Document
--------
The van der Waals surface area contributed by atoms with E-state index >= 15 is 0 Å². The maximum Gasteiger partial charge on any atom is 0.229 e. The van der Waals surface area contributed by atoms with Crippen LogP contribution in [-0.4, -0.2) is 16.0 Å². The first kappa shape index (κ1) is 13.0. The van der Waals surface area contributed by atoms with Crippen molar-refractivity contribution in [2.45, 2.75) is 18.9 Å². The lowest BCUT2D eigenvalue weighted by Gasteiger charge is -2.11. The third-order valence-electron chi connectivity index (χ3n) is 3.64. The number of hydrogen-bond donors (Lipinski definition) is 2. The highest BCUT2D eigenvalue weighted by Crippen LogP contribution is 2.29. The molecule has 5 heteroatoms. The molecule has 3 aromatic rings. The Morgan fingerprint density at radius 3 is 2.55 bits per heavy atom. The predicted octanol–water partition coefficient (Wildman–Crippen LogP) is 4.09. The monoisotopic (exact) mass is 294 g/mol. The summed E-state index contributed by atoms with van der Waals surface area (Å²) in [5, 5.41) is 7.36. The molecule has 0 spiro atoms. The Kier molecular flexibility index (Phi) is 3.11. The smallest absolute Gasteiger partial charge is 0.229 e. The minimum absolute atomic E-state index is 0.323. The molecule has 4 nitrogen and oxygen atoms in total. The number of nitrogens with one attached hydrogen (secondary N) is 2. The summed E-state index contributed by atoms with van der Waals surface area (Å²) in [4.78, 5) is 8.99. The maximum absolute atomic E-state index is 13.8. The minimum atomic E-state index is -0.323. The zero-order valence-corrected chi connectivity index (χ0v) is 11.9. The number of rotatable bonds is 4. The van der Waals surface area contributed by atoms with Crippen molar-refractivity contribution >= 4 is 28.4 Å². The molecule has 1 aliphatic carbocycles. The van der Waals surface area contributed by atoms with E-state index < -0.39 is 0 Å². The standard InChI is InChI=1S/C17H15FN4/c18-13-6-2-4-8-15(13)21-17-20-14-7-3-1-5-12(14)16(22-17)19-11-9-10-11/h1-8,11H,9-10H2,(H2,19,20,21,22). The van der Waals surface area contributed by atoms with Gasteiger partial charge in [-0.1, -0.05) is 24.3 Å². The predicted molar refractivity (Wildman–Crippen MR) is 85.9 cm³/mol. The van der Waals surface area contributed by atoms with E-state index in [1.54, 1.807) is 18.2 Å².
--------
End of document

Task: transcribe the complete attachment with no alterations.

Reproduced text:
The van der Waals surface area contributed by atoms with E-state index >= 15 is 0 Å². The maximum Gasteiger partial charge on any atom is 0.229 e. The van der Waals surface area contributed by atoms with Crippen LogP contribution in [-0.4, -0.2) is 16.0 Å². The first kappa shape index (κ1) is 13.0. The van der Waals surface area contributed by atoms with Crippen molar-refractivity contribution in [2.45, 2.75) is 18.9 Å². The lowest BCUT2D eigenvalue weighted by Gasteiger charge is -2.11. The third-order valence-electron chi connectivity index (χ3n) is 3.64. The number of hydrogen-bond donors (Lipinski definition) is 2. The highest BCUT2D eigenvalue weighted by Crippen LogP contribution is 2.29. The molecule has 5 heteroatoms. The molecule has 3 aromatic rings. The Morgan fingerprint density at radius 3 is 2.55 bits per heavy atom. The predicted octanol–water partition coefficient (Wildman–Crippen LogP) is 4.09. The monoisotopic (exact) mass is 294 g/mol. The summed E-state index contributed by atoms with van der Waals surface area (Å²) in [5, 5.41) is 7.36. The molecule has 0 spiro atoms. The Kier molecular flexibility index (Phi) is 3.11. The smallest absolute Gasteiger partial charge is 0.229 e. The minimum absolute atomic E-state index is 0.323. The molecule has 4 nitrogen and oxygen atoms in total. The number of nitrogens with one attached hydrogen (secondary N) is 2. The summed E-state index contributed by atoms with van der Waals surface area (Å²) in [4.78, 5) is 8.99. The maximum absolute atomic E-state index is 13.8. The minimum atomic E-state index is -0.323. The zero-order valence-corrected chi connectivity index (χ0v) is 11.9. The number of rotatable bonds is 4. The van der Waals surface area contributed by atoms with Crippen molar-refractivity contribution >= 4 is 28.4 Å². The molecule has 1 aliphatic carbocycles. The van der Waals surface area contributed by atoms with E-state index < -0.39 is 0 Å². The standard InChI is InChI=1S/C17H15FN4/c18-13-6-2-4-8-15(13)21-17-20-14-7-3-1-5-12(14)16(22-17)19-11-9-10-11/h1-8,11H,9-10H2,(H2,19,20,21,22). The van der Waals surface area contributed by atoms with Gasteiger partial charge in [-0.1, -0.05) is 24.3 Å². The predicted molar refractivity (Wildman–Crippen MR) is 85.9 cm³/mol. The van der Waals surface area contributed by atoms with E-state index in [1.54, 1.807) is 18.2 Å².